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I don't get it, really. The transportation industry makes up 14% of greenhouse gas emissions worldwide. Assuming (in some alternate universe) we make all cars, planes, and ships electric, the remaining 86% still exist. Hopefully Scats will be cheap when/if FCA goes full electric, because I know I want one to compliment the 5.7.
 

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We will see how the all electrification experiment goes in the other countries (e.g. Europe, California) and then we will see if there's a universal change to all electric. In the interim there will be a lot of industry and media coverage because it's an emerging technology.
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I don't get it, really. The transportation industry makes up 14% of greenhouse gas emissions worldwide. Assuming (in some alternate universe) we make all cars, planes, and ships electric, the remaining 86% still exist. Hopefully Scats will be cheap when/if FCA goes full electric, because I know I want one to compliment the 5.7.
The remaining 86% are made up of various sub-industries who are all saying things like "our industry only makes up 7% of GHG emissions... assuming we make our emissions clean, the remaining 97% still exist."

To explain it another way, the other 86% of GHG emissions are being worked on to clean up at the same time.

Even if that weren't true, 14% less poo in your morning coffee is still 14% less poo, even if 86% of the barista's e.coli finger-droppings still make it in.

The only real argument I've heard against electric vehicles - and I've done zero research on this - is the question of what the environmental impact of all the battery tech is, compared to the petroleum industry and ICE vehicles. It's pretty intuitive that petroleum is massively dirty, from oil spills to outgassing to byproduct chemicals and it's pretty intuitive that what comes out your tailpipe is literally poisonous to breathe. It only a takes a few minutes looking at orbital pictures of Earth to recognize how thin the atmosphere really is and that looking up gives us the illusion it's infinite. So... not polluting the atmosphere is kinda common-sense. But... the exotic metals and processes involved with making modern batteries isn't without its dirty side. As a layperson I have no way to know if battery tech involves 3% as much consequence, 50% as much, or involves ten times as much. But that question is the only one left for me. Because I'm lazy.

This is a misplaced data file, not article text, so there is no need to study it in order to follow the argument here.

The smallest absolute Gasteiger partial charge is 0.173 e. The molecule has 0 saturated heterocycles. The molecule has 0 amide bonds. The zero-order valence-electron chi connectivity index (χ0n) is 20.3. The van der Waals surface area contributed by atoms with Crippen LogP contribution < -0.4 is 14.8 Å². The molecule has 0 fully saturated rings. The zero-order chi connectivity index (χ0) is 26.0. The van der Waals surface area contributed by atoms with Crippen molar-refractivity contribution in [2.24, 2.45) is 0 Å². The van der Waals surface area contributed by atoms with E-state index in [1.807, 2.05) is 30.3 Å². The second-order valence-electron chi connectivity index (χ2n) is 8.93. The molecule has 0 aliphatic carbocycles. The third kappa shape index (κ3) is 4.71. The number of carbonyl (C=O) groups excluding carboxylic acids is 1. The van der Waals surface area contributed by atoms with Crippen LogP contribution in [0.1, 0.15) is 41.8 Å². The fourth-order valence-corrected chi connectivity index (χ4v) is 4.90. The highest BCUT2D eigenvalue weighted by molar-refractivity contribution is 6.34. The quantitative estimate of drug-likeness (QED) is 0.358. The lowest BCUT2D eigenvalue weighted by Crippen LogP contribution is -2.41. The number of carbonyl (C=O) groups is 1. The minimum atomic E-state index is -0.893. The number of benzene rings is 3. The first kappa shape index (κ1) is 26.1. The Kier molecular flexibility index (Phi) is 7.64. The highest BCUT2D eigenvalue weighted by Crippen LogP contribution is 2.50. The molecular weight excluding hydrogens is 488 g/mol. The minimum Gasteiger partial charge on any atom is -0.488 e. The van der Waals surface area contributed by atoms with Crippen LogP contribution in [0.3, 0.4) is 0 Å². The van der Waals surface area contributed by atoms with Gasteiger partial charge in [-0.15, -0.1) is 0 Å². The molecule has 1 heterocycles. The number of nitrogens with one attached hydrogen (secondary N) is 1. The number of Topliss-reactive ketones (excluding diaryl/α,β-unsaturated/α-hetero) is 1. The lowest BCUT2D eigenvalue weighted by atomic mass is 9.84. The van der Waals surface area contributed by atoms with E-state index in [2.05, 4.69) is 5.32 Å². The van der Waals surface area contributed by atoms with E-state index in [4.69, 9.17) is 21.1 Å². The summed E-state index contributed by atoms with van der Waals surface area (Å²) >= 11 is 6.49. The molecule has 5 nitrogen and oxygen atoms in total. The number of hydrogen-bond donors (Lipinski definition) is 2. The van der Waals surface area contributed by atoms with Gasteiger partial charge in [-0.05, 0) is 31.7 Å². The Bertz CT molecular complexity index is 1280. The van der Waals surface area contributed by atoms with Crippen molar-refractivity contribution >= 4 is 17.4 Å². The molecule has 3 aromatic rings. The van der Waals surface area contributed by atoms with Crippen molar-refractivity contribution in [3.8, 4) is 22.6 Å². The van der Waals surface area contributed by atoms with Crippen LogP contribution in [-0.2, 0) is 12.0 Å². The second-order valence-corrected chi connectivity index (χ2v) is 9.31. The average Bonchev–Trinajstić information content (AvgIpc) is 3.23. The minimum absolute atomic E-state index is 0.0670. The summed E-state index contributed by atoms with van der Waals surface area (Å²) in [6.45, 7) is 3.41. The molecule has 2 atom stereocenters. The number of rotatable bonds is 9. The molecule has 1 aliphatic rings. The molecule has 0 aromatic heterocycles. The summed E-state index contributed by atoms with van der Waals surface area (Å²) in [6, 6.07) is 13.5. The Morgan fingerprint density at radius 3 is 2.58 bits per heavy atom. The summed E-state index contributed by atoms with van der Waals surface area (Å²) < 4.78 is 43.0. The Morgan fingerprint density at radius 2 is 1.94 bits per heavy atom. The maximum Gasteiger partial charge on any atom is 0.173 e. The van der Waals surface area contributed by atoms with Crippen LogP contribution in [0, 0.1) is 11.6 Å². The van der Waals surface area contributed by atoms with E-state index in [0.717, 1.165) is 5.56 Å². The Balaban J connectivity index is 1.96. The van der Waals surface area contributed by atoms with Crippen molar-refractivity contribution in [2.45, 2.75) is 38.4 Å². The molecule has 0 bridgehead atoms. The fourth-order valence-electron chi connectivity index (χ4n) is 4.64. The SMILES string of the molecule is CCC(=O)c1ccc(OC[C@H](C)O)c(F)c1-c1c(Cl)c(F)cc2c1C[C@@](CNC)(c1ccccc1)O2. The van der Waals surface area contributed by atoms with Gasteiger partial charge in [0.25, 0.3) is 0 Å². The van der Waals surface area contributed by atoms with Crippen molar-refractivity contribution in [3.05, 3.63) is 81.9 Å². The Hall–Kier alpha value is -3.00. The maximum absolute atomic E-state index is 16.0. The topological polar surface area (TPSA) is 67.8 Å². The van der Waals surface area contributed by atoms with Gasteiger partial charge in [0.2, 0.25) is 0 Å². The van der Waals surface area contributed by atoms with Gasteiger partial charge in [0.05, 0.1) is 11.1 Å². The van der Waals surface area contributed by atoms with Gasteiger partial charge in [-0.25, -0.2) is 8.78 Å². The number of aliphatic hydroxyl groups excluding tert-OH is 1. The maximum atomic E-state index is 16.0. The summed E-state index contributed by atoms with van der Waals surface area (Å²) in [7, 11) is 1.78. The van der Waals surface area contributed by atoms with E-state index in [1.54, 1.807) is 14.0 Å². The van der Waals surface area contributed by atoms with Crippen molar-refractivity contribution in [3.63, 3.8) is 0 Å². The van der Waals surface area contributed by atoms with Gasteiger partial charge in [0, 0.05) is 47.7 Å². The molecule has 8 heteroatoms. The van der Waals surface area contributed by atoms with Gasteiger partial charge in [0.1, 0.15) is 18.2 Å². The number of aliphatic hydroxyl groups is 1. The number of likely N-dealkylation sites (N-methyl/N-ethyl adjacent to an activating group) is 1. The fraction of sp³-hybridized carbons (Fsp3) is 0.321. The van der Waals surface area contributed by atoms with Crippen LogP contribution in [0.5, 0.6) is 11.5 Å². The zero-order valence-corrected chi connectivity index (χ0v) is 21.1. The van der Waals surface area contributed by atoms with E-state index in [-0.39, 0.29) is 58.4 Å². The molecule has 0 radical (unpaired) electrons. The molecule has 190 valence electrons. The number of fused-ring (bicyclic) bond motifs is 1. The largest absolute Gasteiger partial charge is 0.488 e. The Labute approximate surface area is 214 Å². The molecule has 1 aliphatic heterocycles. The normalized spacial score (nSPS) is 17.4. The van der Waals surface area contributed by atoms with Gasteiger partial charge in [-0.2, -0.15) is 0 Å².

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ICE or BUST!

From my dead, cold, hands....

And other sayings. :)
Devil's advocate... why?

I mean, I'm a Hellcat-owner, so clearly I'm a fan of big-displacement, high-power. But other than the sound, what would be meaningfully different if it was an electric engine delivering the same torque and horsepower? If I'm really honest with myself, other than sound... nothing.

So, genuinely, why?
 
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Devil's advocate... why?

I mean, I'm a Hellcat-owner, so clearly I'm a fan of big-displacement, high-power. But other than the sound, what would be meaningfully different if it was an electric engine delivering the same torque and horsepower? If I'm really honest with myself, other than sound... nothing.

So, genuinely, why?
For me, the only real thing is the rumble of a V8. Other than that, you can't beat the performance of an EV.
 

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To me the problem with electric is just the practicality of it. At the biggest super chargers (and not all are these)it can take up to an hour to charge you vehicle. At home chargers can easily take the majority of the day.

And then there are people who live in apartment buildings or don’t have garages, which will make it hard to charge at home.

While a lot can happen in years before 2035 when we are all supposed to be driving EVs, it’s hard to imagine that all of the infrastructure will really be there in 14 years.

Personally, I think hybrids will come into more of their own.
 

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Devil's advocate... why?

I mean, I'm a Hellcat-owner, so clearly I'm a fan of big-displacement, high-power. But other than the sound, what would be meaningfully different if it was an electric engine delivering the same torque and horsepower? If I'm really honest with myself, other than sound... nothing.